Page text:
As Nancy Pelosi's historic Taiwan visit threatens to spark a major crisis between the US and China, public opinion on the tiny island nation is mixed.
Following weeks of fevered speculation, the Speaker of the US House of Representatives touched down in Taipei, sparking fury from Beijing which immediately launched military exercises in the face of the "serious violation".
Taiwan, officially called the Republic of China, is a self-governed democratic nation, but Beijing considers the island of 23 million people as its territory – to be seized one day, by force if necessary.
Ms Pelosi is the highest ranking US politician to visit Taiwan since then-House Speaker Newt Gingrich landed on the island in 1997. The Chinese government views any official visits to Taiwan by senior politicians from other countries as a provocation.
While many Taiwanese support independence and welcome the backing of the US, some question whether Ms Pelosi's visit is an unnecessary provocation.
In a poll of nearly 7500 readers by the United Daily News website, 61 per cent said the trip was "not welcome" as it "may destabilise the Taiwan Strait".
Only 38 per cent welcomed the visit and said it had "more advantages than disadvantages".
Meanwhile, some critics at home have raised questions about the timing, which comes just a few months before the US midterm elections, which could see Democrats lose control of Congress, and Ms Pelosi her powerful position.
"Taiwan is not a playground for US politicians," Lyle Goldstein, director of Defense Priorities of Asia Engagement, told Bloomberg on Wednesday. "It is no exaggeration to say the future of humanity may depend on a pragmatic US-China relationship — House Speaker Nancy Pelosi's trip to Taiwan needlessly jeopardises regional stability."
In Taiwan, hundreds of civilians gathered in different locations to either welcome or protest Ms Pelosi's arrival, The Guardian reported, with independence groups outside the airport holding signs saying "I love Pelosi" and "shut up China".
But according to the newspaper, the largest crowd gathered outside the Grand Hyatt, where she was due to stay, with protesters holding signs calling the Democrat a warmonger and chanting "Yankee go home".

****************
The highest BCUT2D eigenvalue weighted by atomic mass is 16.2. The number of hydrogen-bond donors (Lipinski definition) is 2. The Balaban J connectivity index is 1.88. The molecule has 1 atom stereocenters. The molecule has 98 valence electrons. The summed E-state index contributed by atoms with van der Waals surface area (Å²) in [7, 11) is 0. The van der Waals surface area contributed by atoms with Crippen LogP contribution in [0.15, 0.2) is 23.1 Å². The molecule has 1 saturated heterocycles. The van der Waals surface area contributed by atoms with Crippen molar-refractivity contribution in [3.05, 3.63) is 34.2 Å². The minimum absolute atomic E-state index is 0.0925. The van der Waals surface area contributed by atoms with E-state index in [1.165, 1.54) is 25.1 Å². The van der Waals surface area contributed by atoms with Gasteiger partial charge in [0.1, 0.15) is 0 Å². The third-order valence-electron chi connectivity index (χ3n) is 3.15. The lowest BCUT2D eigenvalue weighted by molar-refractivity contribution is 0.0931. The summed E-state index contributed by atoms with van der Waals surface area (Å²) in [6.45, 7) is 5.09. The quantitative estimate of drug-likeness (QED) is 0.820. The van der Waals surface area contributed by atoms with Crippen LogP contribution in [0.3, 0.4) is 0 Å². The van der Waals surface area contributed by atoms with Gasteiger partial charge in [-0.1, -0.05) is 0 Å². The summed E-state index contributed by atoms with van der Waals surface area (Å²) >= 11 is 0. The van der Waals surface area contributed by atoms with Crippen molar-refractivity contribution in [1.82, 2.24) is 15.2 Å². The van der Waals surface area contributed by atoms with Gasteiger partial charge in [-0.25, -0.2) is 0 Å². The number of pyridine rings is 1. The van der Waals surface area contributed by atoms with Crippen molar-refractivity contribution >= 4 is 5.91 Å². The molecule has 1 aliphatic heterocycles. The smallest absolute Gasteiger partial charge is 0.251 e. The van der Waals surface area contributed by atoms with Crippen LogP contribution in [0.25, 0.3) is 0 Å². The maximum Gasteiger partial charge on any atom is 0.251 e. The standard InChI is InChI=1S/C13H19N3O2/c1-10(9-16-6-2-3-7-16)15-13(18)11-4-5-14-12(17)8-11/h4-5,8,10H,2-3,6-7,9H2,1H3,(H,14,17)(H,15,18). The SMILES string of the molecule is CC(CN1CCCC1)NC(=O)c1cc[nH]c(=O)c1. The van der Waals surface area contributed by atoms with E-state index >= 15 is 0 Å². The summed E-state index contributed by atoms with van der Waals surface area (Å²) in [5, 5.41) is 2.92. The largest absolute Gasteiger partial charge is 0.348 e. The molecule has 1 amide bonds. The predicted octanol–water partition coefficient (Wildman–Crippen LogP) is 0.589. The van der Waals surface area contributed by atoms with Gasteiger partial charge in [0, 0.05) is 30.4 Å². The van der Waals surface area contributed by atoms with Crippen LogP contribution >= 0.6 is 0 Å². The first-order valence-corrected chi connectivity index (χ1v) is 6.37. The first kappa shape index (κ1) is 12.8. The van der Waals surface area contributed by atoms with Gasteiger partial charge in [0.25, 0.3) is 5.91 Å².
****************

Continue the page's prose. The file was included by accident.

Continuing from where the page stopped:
Photos showed pro-CCP protesters holding signs saying "ugly American", "toruble [sic] maker Nancy Pelosi" and "American witch get out of Taiwan, China".
Chinese state-controlled media amplified the anti-Pelosi protests.
Gu Xijun, vice president of the Taipei-based Chinese Patriotic Concentric Association, told the Global Times that protests "will accompany Pelosi wherever she appears in Taiwan".
Zhang Xiuye, a Taiwan resident who took part in the rally, reportedly told the outlet US politicians create cross-Straits tensions and use Taiwan as their ATM.
"If we don't warn the Yanks in Taiwan, then we will be like [Taiwanese President] Tsai Ing-wen who is acquiescing to the Yanks," she was quoted as saying. "Both sides of the Taiwan Straits are one family, and we can sit down and talk without the Yanks interfering. We sincerely hope for early reunification."
The controversial visit also sparked protests in Ms Pelosi's hometown of San Francisco, according to Newsweek, with anti-war activists joining with leaders of the city's Chinese community on Monday.
Roughly 100 people gathered outside Ms Pelosi's office at the San Francisco Federal Building urging her to cancel the stop, saying it unnecessarily risked a "potential war" with China.
Demonstrators held signs reading "US hands off Taiwan", "stop the provocations" and "no war on China", the outlet reported.
Julie Tang, a retired San Fransisco Supreme Court judge and longtime supporter of Ms Pelosi, told the San Francisco Standard she was "disappointed" about the trip.
"We have donated to her, we've supported her throughout these years, but we are so disappointed that what she's doing is totally against the welfare and the wellbeing of the community – in particular Chinese Americans," Ms Tang said.
"She does not listen to us. She's going with the flow, going with pushing US hegemony to contain China. For what? We don't get anything out of it."